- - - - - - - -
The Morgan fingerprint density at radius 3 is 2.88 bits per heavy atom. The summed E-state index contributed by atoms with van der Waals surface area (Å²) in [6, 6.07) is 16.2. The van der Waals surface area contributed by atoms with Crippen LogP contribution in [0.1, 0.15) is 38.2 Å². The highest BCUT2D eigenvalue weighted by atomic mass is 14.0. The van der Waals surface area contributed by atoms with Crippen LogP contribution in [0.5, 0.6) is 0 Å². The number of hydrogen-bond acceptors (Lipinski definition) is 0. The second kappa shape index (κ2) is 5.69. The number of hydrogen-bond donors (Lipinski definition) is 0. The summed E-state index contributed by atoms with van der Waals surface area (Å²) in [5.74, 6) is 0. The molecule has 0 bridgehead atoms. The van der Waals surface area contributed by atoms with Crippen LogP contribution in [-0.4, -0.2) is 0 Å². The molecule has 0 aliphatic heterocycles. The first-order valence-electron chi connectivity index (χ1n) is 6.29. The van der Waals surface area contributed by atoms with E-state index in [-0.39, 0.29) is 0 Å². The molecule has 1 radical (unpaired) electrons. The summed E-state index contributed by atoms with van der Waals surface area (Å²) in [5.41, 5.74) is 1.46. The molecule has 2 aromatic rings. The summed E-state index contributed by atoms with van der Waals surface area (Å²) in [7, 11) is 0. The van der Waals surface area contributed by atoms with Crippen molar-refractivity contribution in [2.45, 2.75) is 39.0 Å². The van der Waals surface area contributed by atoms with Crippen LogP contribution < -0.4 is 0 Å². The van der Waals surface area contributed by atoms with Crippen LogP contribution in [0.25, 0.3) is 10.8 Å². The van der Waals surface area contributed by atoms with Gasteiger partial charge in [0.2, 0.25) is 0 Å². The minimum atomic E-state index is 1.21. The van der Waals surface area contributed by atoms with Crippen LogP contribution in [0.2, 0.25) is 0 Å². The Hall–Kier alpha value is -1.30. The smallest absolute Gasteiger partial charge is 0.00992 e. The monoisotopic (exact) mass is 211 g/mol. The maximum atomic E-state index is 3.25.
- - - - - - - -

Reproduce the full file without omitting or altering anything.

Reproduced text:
The Morgan fingerprint density at radius 3 is 2.88 bits per heavy atom. The summed E-state index contributed by atoms with van der Waals surface area (Å²) in [6, 6.07) is 16.2. The van der Waals surface area contributed by atoms with Crippen LogP contribution in [0.1, 0.15) is 38.2 Å². The highest BCUT2D eigenvalue weighted by atomic mass is 14.0. The van der Waals surface area contributed by atoms with Crippen LogP contribution in [0.5, 0.6) is 0 Å². The number of hydrogen-bond acceptors (Lipinski definition) is 0. The second kappa shape index (κ2) is 5.69. The number of hydrogen-bond donors (Lipinski definition) is 0. The summed E-state index contributed by atoms with van der Waals surface area (Å²) in [5.74, 6) is 0. The molecule has 0 bridgehead atoms. The van der Waals surface area contributed by atoms with Crippen LogP contribution in [-0.4, -0.2) is 0 Å². The molecule has 0 aliphatic heterocycles. The first-order valence-electron chi connectivity index (χ1n) is 6.29. The van der Waals surface area contributed by atoms with E-state index in [-0.39, 0.29) is 0 Å². The molecule has 1 radical (unpaired) electrons. The summed E-state index contributed by atoms with van der Waals surface area (Å²) in [5.41, 5.74) is 1.46. The molecule has 2 aromatic rings. The summed E-state index contributed by atoms with van der Waals surface area (Å²) in [7, 11) is 0. The van der Waals surface area contributed by atoms with Crippen molar-refractivity contribution in [2.45, 2.75) is 39.0 Å². The van der Waals surface area contributed by atoms with Crippen LogP contribution < -0.4 is 0 Å². The van der Waals surface area contributed by atoms with Crippen LogP contribution in [0.25, 0.3) is 10.8 Å². The van der Waals surface area contributed by atoms with Gasteiger partial charge in [0.2, 0.25) is 0 Å². The minimum atomic E-state index is 1.21. The van der Waals surface area contributed by atoms with Crippen LogP contribution in [0.2, 0.25) is 0 Å². The Hall–Kier alpha value is -1.30. The smallest absolute Gasteiger partial charge is 0.00992 e. The monoisotopic (exact) mass is 211 g/mol. The maximum atomic E-state index is 3.25.